The material composition of the failed end cap was consistent with the standard aluminium alloy (AA 7075 heat treated to a T-73 condition) used in the original end cap construction. The mode of failure was determined to be low-cycle fatigue; the fracture propagated under normal service loads from fatigue-generated pre-cracks originating at the top edge of a ring groove in the internal diameter of the end cap. No stress concentrations other than those caused by the geometry of the groove were detected.

Analysis

Boeing Service Bulletin 737-32-1099 recommended replacement of aluminium hydraulic transfer cylinder end caps with stronger stainless steel end caps. Canadian Airlines International responded to this recommendation by issuing engineering order E.O. 3200-01033. The engineering order required replacement of hydraulic transfer cylinder end caps at the next cylinder shop visit, but it did not specify replacement of end caps on in-stock assemblies. The requirements of E.O. 3200-01033 were in effect when the serial number 585 hydraulic transfer cylinder was installed. However, because the in-stock cylinders were not modified and because the unit had not subsequently required a cylinder shop visit, the aluminium end caps were not replaced with stainless steel end caps.

The following Engineering Branch report was completed:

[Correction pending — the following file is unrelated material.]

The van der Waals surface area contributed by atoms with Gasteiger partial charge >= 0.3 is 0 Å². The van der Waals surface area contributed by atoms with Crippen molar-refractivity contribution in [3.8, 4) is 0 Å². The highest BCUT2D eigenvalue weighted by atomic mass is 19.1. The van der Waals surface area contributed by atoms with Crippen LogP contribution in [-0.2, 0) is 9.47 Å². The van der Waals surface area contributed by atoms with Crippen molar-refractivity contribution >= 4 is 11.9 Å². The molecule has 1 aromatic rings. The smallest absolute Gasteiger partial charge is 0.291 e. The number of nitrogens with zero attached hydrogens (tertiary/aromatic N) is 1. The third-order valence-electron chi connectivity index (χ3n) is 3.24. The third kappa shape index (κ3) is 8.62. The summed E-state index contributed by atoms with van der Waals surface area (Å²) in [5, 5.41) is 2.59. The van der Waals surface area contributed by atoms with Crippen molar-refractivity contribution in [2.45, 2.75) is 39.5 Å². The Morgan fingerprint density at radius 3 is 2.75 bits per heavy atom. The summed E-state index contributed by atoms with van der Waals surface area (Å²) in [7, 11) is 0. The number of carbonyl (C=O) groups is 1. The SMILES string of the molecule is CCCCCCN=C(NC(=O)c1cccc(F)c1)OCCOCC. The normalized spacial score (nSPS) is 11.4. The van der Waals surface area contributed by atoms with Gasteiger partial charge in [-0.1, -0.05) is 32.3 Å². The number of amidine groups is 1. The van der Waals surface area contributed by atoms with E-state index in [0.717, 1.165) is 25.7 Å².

• LP 126/94 - Hydraulic End Cap Analysis.

Findings

  1. One of two aluminium end caps installed on a hydraulic transfer cylinder (P/N 69-54600-2) failed because of low-cycle fatigue under normal service loads.
  2. The material composition of the failed end cap was consistent with the standard aluminium alloy designated AA 7075, heat treated to a T-73 condition.
  3. Boeing service bulletin 737-32-1099, issued 14 September 1979, recommended replacement of hydraulic transfer cylinder aluminum end caps with higher strength stainless steel end caps.
  4. Canadian Airlines International E.O. 3200-01033, dated 10 January 1985, did not direct replacement of end caps installed on existing cylinder assemblies in the company inventory.
  5. The aluminium end caps had not been replaced with stainless steel caps when the subject hydraulic transfer cylinder was installed on the occurrence aircraft.
  6. The hydraulic transfer cylinder was maintained as an "on-condition" item and had not been subjected to a cylinder shop visit and subsequent end cap replacement.

Causes and Contributing Factors

The aluminium alloy end cap failed because of low cycle fatigue under normal service loads.

This report concludes the Transportation Safety Board's investigation into this occurrence. Consequently, the Board, consisting of Chairperson, John W. Stants, and members Gerald E. Bennett, Zita Brunet, the Hon. Wilfred R. DuPont and Hugh MacNeil, authorized the release of this report on 28 February 1995.